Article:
On not taking “Yes” for an answer

Steve Benen has it right. The basic fact about the failure of bipartisanship in Washington today is that Republicans won’t take “Yes” for an answer.  It’s not just health care, where there are currently zero Repubilican votes for a bill incorporating half-a-dozen Republican demands. Cap-and-trade, for example, is distinctly market-friendly approach to environmental regulation. The Republicans don’t want compromise. They want to destroy the President and the Democratic Party, and don’t mind at all destroying the country in the process – as they’ve already destroyed the State of California.

That’s the brilliance behind Obama’s challenge to a televised negotiating session. Of course the Republicans aren’t going to compromise, but he’s going to make them refuse to compromise in public.  As President, he has the power to force things onto the agenda, and he’s going to use it.

Author: Mark Kleiman

Professor of Public Policy at the NYU Marron Institute for Urban Management and editor of the Journal of Drug Policy Analysis. Teaches about the methods of policy analysis about drug abuse control and crime control policy, working out the implications of two principles: that swift and certain sanctions don't have to be severe to be effective, and that well-designed threats usually don't have to be carried out. Books: Drugs and Drug Policy: What Everyone Needs to Know (with Jonathan Caulkins and Angela Hawken) When Brute Force Fails: How to Have Less Crime and Less Punishment (Princeton, 2009; named one of the "books of the year" by The Economist Against Excess: Drug Policy for Results (Basic, 1993) Marijuana: Costs of Abuse, Costs of Control (Greenwood, 1989) UCLA Homepage Curriculum Vitae Contact: Markarkleiman-at-gmail.com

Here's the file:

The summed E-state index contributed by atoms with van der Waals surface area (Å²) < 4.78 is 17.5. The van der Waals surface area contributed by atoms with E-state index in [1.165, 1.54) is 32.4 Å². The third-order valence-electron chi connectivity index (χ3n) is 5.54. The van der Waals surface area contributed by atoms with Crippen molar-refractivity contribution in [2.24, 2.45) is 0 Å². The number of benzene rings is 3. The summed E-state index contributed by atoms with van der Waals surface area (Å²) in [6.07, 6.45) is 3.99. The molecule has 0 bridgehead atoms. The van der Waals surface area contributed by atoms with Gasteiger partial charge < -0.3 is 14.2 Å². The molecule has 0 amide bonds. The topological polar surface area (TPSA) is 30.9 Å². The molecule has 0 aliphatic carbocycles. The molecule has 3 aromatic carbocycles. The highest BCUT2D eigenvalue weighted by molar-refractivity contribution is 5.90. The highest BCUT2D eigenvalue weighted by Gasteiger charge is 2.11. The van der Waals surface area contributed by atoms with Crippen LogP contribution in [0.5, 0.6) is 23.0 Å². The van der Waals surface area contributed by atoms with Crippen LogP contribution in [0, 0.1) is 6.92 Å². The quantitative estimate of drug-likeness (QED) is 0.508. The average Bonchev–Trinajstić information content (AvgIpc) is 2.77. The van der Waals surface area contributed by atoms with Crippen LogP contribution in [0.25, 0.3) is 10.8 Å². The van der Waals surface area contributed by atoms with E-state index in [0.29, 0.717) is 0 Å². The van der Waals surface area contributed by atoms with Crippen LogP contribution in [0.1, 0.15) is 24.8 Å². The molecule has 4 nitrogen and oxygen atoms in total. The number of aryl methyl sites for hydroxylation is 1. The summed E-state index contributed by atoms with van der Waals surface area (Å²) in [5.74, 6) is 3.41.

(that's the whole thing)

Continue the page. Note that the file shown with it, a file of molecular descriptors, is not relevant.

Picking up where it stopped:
12 thoughts on “On not taking “Yes” for an answer”

  1. One problem with health care reform is that (as the pollsters say), “85% of all Americans [approximately] are satisfied with their current health care plan.”

    It is also (approximately) true that 85% of all Americans have never been seriously ill, and have never discovered how badly shafted they can be by their health care plans.

    It takes an exercise of imagination to create a sense of urgency for reform. The “satisfaction” that most people have with a system which has never pinched them personally creates some political drag which has to be overcome. Maybe a political wizard can figure this out.

  2. For the record, I got diagnosed with two completely independent cases of cancer at the same time, AND I'm satisfied with my current health care plan. For the record, you want to outlaw it.

  3. "For the record, I got diagnosed with two completely independent cases of cancer at the same time, …"

    Please, at least try for plausibility.

  4. Feh, you want a letter from my doctor? They found a lymphoma (For which I'm currently undergoing chemo.) during the pre-op physical for my radical prostatectomy. I'm told by my oncologist that, while it was tough luck, it's hardly unheard of; That sort of lymphoma is usually found as a result of a chest x-ray prompted by some other medical problem, and they're both relatively common cancers.

    And I'm quite happy with insurance which is putting out without complaint (Aside from the almost wistful inquiry as to whether I had any other insurance coverage to split the cost with them.) the cost of a nice car every three weeks to pay for the chemo. (Did you know that "Neulasta" costs $7000 a shot? They don't mention THAT in the TV commercials! Don't mention every bone in your body aching for a week after, either.)